For many of us, Sunday is about the only serious exposure to religion we have all week. There are many who treat our Church like other denominations where the time spent in church once a week on Sunday is all that is asked of their members. If their ministers push too hard to have people actually make commitments to do religious things every day of the week, their paycheck soon withers up and blows away, along with the vacating members who are looking for a preacher who won’t require so much of their time and commitments. That may sound harsh, but it is the truth, and a reality all ministers, preachers, pastors, etc. have to deal with. Without a satisfied congregation their job is in peril.

Is what happens on the Sabbath really what our religion is all about? Are we supposed to be able to go to Church and sit there as passive recipients, with no obligations? Are we supposed to be able to attend and just be entertained by the talks and special musical numbers then go home and forget about what the church experience is trying to convey to us for the rest of the week? Where does our church experience fit in with what is supposed to be happening for the rest of the week? Is there supposed to be something happening during the rest of the week? Is religion just about what happens in that little 1.8% of our time on Sunday?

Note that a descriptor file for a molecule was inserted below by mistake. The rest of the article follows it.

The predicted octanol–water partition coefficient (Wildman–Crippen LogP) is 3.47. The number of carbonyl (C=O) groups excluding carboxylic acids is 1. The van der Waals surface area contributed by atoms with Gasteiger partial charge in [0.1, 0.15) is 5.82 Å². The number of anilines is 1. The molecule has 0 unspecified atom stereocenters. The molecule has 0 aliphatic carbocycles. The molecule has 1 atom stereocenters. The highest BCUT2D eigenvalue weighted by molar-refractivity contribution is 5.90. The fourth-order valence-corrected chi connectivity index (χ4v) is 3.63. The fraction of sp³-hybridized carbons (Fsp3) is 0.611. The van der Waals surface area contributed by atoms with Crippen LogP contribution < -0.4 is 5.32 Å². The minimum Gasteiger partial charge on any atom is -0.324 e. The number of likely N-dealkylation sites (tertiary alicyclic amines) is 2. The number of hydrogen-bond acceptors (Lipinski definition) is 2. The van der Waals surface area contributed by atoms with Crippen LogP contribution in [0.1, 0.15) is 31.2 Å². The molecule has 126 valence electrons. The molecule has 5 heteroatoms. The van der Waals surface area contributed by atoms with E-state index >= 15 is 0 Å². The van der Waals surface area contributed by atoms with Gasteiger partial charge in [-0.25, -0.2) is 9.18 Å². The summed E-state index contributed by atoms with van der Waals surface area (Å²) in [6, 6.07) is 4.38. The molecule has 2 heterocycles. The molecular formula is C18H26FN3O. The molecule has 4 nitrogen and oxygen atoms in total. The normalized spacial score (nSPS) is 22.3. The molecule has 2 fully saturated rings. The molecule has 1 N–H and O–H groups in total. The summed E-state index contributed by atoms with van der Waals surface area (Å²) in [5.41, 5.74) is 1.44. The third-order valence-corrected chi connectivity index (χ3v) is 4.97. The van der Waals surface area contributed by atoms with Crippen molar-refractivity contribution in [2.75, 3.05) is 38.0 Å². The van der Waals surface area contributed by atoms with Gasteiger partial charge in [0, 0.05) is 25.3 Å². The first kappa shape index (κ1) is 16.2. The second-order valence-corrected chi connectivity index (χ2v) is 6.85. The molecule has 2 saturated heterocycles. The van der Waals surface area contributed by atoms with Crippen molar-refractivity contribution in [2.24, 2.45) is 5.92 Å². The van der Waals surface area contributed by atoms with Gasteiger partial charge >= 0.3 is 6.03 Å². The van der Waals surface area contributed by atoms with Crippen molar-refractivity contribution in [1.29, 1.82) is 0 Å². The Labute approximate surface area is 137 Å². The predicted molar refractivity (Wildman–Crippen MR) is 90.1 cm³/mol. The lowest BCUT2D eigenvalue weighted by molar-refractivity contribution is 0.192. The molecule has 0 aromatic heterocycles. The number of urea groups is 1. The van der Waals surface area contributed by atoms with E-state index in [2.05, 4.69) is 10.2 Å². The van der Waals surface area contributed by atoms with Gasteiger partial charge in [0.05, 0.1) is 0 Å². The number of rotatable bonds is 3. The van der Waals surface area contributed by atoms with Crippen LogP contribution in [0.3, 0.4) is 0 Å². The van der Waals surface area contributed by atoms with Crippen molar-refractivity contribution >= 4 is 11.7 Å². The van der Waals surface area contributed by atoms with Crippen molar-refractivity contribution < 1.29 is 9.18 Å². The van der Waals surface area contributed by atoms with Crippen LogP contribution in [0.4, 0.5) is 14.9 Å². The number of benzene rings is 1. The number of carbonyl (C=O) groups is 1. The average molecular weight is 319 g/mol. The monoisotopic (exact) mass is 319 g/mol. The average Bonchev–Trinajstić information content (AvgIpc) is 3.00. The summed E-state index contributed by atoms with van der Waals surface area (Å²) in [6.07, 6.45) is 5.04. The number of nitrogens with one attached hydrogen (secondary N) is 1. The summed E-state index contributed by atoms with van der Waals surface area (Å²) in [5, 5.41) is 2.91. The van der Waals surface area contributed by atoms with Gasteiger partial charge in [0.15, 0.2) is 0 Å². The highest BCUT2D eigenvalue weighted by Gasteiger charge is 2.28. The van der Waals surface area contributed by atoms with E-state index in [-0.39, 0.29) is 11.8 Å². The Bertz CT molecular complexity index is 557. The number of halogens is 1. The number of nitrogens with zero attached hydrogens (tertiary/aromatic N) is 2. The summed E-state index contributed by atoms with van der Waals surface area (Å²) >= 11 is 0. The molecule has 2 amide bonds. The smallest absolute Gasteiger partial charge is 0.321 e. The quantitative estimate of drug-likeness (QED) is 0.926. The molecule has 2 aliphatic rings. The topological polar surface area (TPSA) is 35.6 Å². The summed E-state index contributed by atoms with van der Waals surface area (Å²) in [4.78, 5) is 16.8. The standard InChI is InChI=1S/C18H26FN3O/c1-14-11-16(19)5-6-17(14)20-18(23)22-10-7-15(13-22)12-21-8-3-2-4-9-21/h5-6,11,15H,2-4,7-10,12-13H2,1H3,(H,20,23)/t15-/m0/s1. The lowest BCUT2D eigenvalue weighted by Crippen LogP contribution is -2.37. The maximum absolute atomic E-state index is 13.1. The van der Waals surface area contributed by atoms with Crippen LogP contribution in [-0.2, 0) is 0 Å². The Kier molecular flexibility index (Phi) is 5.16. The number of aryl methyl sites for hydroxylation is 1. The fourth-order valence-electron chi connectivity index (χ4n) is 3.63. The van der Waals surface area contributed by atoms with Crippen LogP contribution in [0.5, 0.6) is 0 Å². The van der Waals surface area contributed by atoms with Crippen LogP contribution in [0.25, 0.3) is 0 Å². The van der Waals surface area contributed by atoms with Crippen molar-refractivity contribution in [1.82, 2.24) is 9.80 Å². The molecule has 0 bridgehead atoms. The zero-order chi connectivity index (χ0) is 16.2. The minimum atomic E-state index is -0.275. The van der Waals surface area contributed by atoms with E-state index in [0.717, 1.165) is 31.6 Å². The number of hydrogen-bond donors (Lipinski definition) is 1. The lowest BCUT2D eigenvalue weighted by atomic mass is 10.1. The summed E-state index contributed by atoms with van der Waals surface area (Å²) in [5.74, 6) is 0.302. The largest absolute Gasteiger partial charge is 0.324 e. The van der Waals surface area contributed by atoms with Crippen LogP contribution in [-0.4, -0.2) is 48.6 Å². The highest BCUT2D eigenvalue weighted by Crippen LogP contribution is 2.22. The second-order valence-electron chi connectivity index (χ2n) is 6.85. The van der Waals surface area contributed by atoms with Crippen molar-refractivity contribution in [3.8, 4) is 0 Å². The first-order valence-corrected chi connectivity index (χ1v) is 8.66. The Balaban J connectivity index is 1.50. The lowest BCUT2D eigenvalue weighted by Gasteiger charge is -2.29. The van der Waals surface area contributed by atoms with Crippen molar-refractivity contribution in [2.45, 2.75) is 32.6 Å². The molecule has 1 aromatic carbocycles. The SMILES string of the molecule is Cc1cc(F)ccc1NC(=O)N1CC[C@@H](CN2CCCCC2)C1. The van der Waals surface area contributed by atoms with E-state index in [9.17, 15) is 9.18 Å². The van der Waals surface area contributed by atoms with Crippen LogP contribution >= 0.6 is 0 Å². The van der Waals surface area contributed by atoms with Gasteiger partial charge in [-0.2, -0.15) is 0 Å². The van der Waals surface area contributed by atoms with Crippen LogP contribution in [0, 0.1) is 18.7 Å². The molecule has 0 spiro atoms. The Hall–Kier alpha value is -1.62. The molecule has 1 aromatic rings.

Covenants – a defining difference

The Church of Jesus Christ of Latter-day Saints is the only Christian denomination who has their members make sacred covenants with God. Even baptism in other denominations have no covenants associated with the ordinance. Baptism is just the gateway to membership in other churches. It carries no obligations for which the member being baptized is held accountable. Covenants is what makes the defining difference between the Lord’s way of doing things and man’s way of doing things. The Lord has expectations.